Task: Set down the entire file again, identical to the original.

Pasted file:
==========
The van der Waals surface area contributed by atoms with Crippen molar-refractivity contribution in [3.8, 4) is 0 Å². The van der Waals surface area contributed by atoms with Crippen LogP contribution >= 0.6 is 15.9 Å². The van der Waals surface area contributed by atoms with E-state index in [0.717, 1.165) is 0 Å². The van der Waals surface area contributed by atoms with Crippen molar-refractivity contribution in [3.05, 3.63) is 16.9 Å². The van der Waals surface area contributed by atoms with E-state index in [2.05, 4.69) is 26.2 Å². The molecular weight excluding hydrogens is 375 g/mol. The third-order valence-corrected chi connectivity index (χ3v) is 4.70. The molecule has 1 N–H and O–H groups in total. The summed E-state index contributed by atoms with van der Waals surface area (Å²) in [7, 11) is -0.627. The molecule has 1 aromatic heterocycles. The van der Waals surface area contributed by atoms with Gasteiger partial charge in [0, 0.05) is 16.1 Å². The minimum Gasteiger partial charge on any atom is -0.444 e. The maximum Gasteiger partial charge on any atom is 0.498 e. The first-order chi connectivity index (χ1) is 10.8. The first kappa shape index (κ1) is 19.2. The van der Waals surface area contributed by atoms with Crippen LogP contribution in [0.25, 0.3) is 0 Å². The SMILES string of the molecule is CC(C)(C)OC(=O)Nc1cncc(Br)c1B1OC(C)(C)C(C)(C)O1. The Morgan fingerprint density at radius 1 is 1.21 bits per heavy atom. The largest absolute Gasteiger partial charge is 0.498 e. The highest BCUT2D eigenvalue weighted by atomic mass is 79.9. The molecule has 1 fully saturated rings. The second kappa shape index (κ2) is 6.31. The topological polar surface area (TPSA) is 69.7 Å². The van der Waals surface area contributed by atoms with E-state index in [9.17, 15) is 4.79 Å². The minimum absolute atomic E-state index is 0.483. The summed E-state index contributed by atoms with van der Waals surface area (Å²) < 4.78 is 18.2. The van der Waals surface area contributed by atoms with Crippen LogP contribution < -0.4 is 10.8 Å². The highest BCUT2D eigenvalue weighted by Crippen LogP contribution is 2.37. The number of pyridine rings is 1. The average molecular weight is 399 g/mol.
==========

The van der Waals surface area contributed by atoms with Crippen molar-refractivity contribution in [3.8, 4) is 0 Å². The van der Waals surface area contributed by atoms with Crippen LogP contribution >= 0.6 is 15.9 Å². The van der Waals surface area contributed by atoms with E-state index in [0.717, 1.165) is 0 Å². The van der Waals surface area contributed by atoms with Crippen molar-refractivity contribution in [3.05, 3.63) is 16.9 Å². The van der Waals surface area contributed by atoms with E-state index in [2.05, 4.69) is 26.2 Å². The molecular weight excluding hydrogens is 375 g/mol. The third-order valence-corrected chi connectivity index (χ3v) is 4.70. The molecule has 1 N–H and O–H groups in total. The summed E-state index contributed by atoms with van der Waals surface area (Å²) in [7, 11) is -0.627. The molecule has 1 aromatic heterocycles. The van der Waals surface area contributed by atoms with Gasteiger partial charge in [0, 0.05) is 16.1 Å². The minimum Gasteiger partial charge on any atom is -0.444 e. The maximum Gasteiger partial charge on any atom is 0.498 e. The first-order chi connectivity index (χ1) is 10.8. The first kappa shape index (κ1) is 19.2. The van der Waals surface area contributed by atoms with Crippen LogP contribution in [0.25, 0.3) is 0 Å². The SMILES string of the molecule is CC(C)(C)OC(=O)Nc1cncc(Br)c1B1OC(C)(C)C(C)(C)O1. The Morgan fingerprint density at radius 1 is 1.21 bits per heavy atom. The largest absolute Gasteiger partial charge is 0.498 e. The highest BCUT2D eigenvalue weighted by atomic mass is 79.9. The molecule has 1 fully saturated rings. The second kappa shape index (κ2) is 6.31. The topological polar surface area (TPSA) is 69.7 Å². The van der Waals surface area contributed by atoms with E-state index in [9.17, 15) is 4.79 Å². The minimum absolute atomic E-state index is 0.483. The summed E-state index contributed by atoms with van der Waals surface area (Å²) < 4.78 is 18.2. The van der Waals surface area contributed by atoms with Crippen LogP contribution < -0.4 is 10.8 Å². The highest BCUT2D eigenvalue weighted by Crippen LogP contribution is 2.37. The number of pyridine rings is 1. The average molecular weight is 399 g/mol.